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Friday, January 03, 2003


Glenn Reynolds linked approvingly to this article on federalism by Marci Hamilton. What I would like to respond to:

First, for federalism purposes, John Ashcroft would have been better off leaving Oregon to enforce its liberal assisted suicide law. Instead, he insisted that the federal government intervene.

In debate after debate, I have heard critics of federalism claim, based on Ashcroft's decision, that the Bush Administration is only committed to States' rights when it serves a conservative agenda - not as a fundamental constitutional principle.

Ashcroft should not have provided them with grist for this mill. But of course, the politicians are doing what politicians do--turn everything into politics. A liberal Administration would doubtless have decried federalism and at the same time, deferred to Oregon - in a different kind of hypocrisy. Again, though, the problem is the hypocrisy - not States' rights as a general principle.

Hamilton neglected to mention the little problem we here in California have had trying to get the Feds to go along with our allowing doctors to prescribe pot for pain. Or the Republican-backed Federal DOMA. What part of conservative theory makes family law a federal concern? In response to her "alternative hypocrisy" argument, Hamilton is wrong on simple logical grounds. For a conservative administration to exercise a power they claim they do not or should not have is hypocrisy. For a liberal administration to choose not to exercise a power that they claim to have is not hypocrisy. Wrong, maybe, but not hypocritical.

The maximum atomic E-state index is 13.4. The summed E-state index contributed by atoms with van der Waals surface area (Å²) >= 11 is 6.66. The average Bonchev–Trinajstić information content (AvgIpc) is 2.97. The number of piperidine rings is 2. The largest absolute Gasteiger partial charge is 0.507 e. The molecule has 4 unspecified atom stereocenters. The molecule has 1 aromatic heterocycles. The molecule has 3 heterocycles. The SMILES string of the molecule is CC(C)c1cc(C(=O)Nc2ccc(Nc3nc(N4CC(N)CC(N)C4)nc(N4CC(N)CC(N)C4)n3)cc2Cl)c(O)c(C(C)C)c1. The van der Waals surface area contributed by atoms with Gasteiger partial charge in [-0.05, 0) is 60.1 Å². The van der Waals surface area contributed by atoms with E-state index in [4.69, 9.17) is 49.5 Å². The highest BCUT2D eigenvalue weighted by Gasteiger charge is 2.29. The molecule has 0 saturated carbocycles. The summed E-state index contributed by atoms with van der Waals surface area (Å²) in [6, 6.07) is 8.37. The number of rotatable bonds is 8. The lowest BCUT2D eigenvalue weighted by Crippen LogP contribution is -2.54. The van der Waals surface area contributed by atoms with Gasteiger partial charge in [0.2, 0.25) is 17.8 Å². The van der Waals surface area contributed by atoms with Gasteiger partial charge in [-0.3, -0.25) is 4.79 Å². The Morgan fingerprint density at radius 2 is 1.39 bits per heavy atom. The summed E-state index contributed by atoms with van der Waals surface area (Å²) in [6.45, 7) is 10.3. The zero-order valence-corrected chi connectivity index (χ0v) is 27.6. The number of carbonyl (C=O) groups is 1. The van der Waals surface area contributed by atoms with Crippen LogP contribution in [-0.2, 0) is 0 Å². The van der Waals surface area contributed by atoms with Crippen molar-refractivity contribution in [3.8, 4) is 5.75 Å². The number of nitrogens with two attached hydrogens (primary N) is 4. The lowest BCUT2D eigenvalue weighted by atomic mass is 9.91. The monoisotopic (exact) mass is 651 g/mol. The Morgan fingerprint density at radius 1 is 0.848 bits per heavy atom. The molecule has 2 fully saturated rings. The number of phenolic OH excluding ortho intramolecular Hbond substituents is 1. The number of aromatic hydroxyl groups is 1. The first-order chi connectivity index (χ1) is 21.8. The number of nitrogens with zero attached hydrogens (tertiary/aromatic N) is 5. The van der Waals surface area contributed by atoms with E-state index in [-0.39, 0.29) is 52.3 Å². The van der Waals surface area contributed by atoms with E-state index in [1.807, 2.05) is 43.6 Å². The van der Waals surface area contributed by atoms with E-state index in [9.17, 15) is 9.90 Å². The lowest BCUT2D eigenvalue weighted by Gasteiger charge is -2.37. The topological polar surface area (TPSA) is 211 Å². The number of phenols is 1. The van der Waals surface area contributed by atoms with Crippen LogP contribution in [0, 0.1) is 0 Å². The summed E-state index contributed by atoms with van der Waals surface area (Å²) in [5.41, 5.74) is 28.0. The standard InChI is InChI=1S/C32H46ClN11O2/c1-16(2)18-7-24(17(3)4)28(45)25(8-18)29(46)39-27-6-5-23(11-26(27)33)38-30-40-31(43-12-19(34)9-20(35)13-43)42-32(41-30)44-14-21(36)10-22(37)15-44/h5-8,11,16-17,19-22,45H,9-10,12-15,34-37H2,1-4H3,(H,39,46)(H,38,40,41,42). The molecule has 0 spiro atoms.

But in theory, Hamilton's basic point is valid. We here in California put Democrats in overwhelming control of our government, but our options are limited by a federal government run by Republicans elected primarily by decedents of people who tried to break off from the U.S. government. True Federalism sounds great to me. So Hamilton has convinced me, a liberal, that I should support judicial candidates who believe in True Federalism. Good for her.

But there is still a practical problem. The point of her article was that we should support Bush's judicial nominees, because they support federalism. Then she admits to a valid criticism that the Bush administration has hypocritically used federalism to support only conservative policies. In response to this criticism, she offers only a hypothetical Tu Quoque argument that a liberal administration would commit an opposite but equal hypocrisy. I have refuted that argument above, but assume it is accurate. So what? I am still a liberal, and the Bush administration still hypocritically uses federalism to push a conservative agenda. So why should I support Bush's judicial nominees?

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